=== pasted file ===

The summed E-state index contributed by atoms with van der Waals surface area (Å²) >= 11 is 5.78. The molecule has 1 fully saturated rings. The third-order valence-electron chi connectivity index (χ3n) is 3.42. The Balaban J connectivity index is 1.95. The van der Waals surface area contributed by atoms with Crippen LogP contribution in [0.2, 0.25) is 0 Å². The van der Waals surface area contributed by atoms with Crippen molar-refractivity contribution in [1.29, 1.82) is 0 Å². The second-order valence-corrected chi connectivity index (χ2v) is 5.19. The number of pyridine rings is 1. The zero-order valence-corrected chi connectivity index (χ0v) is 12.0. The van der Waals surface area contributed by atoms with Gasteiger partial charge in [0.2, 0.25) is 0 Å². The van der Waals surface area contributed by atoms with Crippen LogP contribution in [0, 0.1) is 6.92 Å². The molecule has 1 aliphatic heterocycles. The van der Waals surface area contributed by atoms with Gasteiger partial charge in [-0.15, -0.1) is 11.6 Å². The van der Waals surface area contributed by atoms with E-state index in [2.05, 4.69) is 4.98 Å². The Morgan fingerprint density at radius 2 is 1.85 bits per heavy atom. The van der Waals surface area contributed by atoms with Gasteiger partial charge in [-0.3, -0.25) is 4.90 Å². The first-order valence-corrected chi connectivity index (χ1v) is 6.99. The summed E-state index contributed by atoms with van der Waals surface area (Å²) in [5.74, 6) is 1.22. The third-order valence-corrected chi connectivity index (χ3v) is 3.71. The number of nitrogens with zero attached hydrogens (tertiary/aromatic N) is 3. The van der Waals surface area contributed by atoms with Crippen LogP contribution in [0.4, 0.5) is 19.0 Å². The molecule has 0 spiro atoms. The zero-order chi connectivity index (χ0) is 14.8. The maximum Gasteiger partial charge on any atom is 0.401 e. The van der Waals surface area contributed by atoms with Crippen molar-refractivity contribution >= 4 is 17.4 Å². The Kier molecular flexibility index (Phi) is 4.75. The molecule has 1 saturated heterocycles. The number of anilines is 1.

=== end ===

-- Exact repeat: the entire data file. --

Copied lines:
The summed E-state index contributed by atoms with van der Waals surface area (Å²) >= 11 is 5.78. The molecule has 1 fully saturated rings. The third-order valence-electron chi connectivity index (χ3n) is 3.42. The Balaban J connectivity index is 1.95. The van der Waals surface area contributed by atoms with Crippen LogP contribution in [0.2, 0.25) is 0 Å². The van der Waals surface area contributed by atoms with Crippen molar-refractivity contribution in [1.29, 1.82) is 0 Å². The second-order valence-corrected chi connectivity index (χ2v) is 5.19. The number of pyridine rings is 1. The zero-order valence-corrected chi connectivity index (χ0v) is 12.0. The van der Waals surface area contributed by atoms with Gasteiger partial charge in [0.2, 0.25) is 0 Å². The van der Waals surface area contributed by atoms with Crippen LogP contribution in [0, 0.1) is 6.92 Å². The molecule has 1 aliphatic heterocycles. The van der Waals surface area contributed by atoms with Gasteiger partial charge in [-0.15, -0.1) is 11.6 Å². The van der Waals surface area contributed by atoms with E-state index in [2.05, 4.69) is 4.98 Å². The Morgan fingerprint density at radius 2 is 1.85 bits per heavy atom. The van der Waals surface area contributed by atoms with Gasteiger partial charge in [-0.3, -0.25) is 4.90 Å². The first-order valence-corrected chi connectivity index (χ1v) is 6.99. The summed E-state index contributed by atoms with van der Waals surface area (Å²) in [5.74, 6) is 1.22. The third-order valence-corrected chi connectivity index (χ3v) is 3.71. The number of nitrogens with zero attached hydrogens (tertiary/aromatic N) is 3. The van der Waals surface area contributed by atoms with Crippen LogP contribution in [0.4, 0.5) is 19.0 Å². The molecule has 0 spiro atoms. The zero-order chi connectivity index (χ0) is 14.8. The maximum Gasteiger partial charge on any atom is 0.401 e. The van der Waals surface area contributed by atoms with Crippen molar-refractivity contribution >= 4 is 17.4 Å². The Kier molecular flexibility index (Phi) is 4.75. The molecule has 1 saturated heterocycles. The number of anilines is 1.